Is a Qantas takeover still on the horizon for AQZ?
Alliance Aviation Services (ASX:AQZ) is an airline business with a very different business model to the other commercial carriers.
It owns and operates a fleet of aircraft, but only 3.4% of its revenue comes from operating regular public transport flights.
Its largest source of revenue is contract revenue. This is typically in the form of contracts with mining companies that fly mining staff from the major ports to remote mining locations. These are known as fly-in-fly-out (FIFO) workers. Its strategic goal is to be a wholesaler of aircraft capacity and therefore the business is continuing to reduce its regular public transport flights.
Its second largest source of revenue is through wet lease agreements. This is where Alliance own the aircraft but lease them to Qantas and Virgin. In addition to providing aircraft capacity, it also provides the staff, and take care of all aspects of servicing the aircraft. Revenue from this segment increased by 316% in the most recent half with six new aircraft being deployed.
In addition to regular public transport flights, it also derives a small amount of revenue from two other segments, but these are declining. It offers charter flights and aviation services.
Total revenue for Alliance has been rising strongly since 2017 with a compound annual growth rate of 13.1%. This accelerated rapidly in the first half of 2023 with growth of 40% largely driven by the expansion of the wet leasing component of the business.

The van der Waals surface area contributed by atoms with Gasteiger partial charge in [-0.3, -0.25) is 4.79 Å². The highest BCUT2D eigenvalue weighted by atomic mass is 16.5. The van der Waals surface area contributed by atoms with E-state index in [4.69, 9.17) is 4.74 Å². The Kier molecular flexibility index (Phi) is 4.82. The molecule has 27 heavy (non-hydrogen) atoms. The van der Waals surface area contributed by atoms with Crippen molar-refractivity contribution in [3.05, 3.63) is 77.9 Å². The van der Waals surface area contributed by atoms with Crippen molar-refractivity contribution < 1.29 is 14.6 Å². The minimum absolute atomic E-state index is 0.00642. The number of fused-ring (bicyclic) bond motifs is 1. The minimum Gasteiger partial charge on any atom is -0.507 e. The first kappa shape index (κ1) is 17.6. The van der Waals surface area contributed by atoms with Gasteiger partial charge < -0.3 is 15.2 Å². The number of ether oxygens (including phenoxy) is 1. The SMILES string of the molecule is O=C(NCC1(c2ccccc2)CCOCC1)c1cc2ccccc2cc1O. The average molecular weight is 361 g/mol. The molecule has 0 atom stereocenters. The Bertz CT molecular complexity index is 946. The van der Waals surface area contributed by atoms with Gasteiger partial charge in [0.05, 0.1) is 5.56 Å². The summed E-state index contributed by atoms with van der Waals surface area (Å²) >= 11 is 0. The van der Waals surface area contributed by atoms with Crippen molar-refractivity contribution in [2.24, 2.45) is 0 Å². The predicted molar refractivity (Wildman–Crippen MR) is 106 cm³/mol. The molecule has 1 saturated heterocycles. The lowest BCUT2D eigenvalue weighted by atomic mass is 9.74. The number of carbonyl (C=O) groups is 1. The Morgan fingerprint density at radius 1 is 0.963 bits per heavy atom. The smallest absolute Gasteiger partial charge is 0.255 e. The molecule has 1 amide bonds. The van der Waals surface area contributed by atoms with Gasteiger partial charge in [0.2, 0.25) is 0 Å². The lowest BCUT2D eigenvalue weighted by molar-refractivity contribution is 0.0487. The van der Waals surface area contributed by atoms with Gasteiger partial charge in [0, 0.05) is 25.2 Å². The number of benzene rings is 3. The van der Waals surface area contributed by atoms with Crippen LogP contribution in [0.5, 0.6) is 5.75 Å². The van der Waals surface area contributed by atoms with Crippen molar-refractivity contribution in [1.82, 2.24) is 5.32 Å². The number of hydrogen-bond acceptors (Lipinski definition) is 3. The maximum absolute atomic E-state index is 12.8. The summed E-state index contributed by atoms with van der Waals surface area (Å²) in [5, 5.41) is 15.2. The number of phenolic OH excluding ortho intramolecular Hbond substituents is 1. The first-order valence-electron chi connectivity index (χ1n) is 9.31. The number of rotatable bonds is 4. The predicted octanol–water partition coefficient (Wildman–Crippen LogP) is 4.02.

Revenue for the whole of the 2023 financial year is forecasted to grow by 42% with further growth forecast for 2024. (Note: These forecasts are based on the average of the four market analysts who cover the stock.)
Profits have generally been rising but fell in 2022. Underlying profits fell due to the challenges associated with COVID. The statutory profit actually fell into a loss, driven down by a $12.1 million write-down of the older Fokker 50 fleet which are being retired. Profits are forecast to rebound strongly in 2023.
Over the medium term the return on equity and return on capital employed have been quite solid with levels in the low teens. Results were a bit lower in 2022 as mentioned above. A very similar pattern has been observed with operating margins. This adds up to a business that ranks highly in terms of quality.
Debt levels are a bit high but certainly not at alarming levels. Debt has been increasing due to the replacement and growth of its aircraft fleet. This has been driven by building a fleet of Embraer E190 jet aircraft.
An additional expansion of this fleet was announced in February. It is purchasing an additional 30 Embraer E190 aircraft that are currently operated by a US airline. The acquisition of the aircraft will take place gradually over two years starting in September.
This expanding fleet supports the extension of the wet leasing agreement with Qantas. In February the company announced the number of aircraft on wet lease for use within the Qantas network would increase from eight to 30.
It has also invested in building a hangar for a maintenance centre in Rockhampton.